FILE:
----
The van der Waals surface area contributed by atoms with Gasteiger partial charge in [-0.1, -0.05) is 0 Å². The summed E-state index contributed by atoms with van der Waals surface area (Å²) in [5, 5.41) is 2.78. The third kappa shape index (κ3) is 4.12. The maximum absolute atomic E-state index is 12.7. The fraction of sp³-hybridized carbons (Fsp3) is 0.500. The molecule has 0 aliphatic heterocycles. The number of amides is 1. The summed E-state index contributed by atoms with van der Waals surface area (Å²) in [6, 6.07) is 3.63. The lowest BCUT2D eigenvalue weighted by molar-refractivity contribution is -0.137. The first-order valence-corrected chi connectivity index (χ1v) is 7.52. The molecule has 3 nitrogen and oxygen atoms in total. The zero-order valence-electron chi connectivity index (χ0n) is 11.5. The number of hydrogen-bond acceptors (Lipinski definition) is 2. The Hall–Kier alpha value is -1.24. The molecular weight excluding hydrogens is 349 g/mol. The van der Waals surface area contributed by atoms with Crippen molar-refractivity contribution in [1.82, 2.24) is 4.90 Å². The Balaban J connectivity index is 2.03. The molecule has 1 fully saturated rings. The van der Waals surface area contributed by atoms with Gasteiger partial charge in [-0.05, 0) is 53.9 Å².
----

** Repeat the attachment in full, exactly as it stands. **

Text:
The van der Waals surface area contributed by atoms with Gasteiger partial charge in [-0.1, -0.05) is 0 Å². The summed E-state index contributed by atoms with van der Waals surface area (Å²) in [5, 5.41) is 2.78. The third kappa shape index (κ3) is 4.12. The maximum absolute atomic E-state index is 12.7. The fraction of sp³-hybridized carbons (Fsp3) is 0.500. The molecule has 0 aliphatic heterocycles. The number of amides is 1. The summed E-state index contributed by atoms with van der Waals surface area (Å²) in [6, 6.07) is 3.63. The lowest BCUT2D eigenvalue weighted by molar-refractivity contribution is -0.137. The first-order valence-corrected chi connectivity index (χ1v) is 7.52. The molecule has 3 nitrogen and oxygen atoms in total. The zero-order valence-electron chi connectivity index (χ0n) is 11.5. The number of hydrogen-bond acceptors (Lipinski definition) is 2. The Hall–Kier alpha value is -1.24. The molecular weight excluding hydrogens is 349 g/mol. The van der Waals surface area contributed by atoms with Crippen molar-refractivity contribution in [1.82, 2.24) is 4.90 Å². The Balaban J connectivity index is 2.03. The molecule has 1 fully saturated rings. The van der Waals surface area contributed by atoms with Gasteiger partial charge in [-0.05, 0) is 53.9 Å².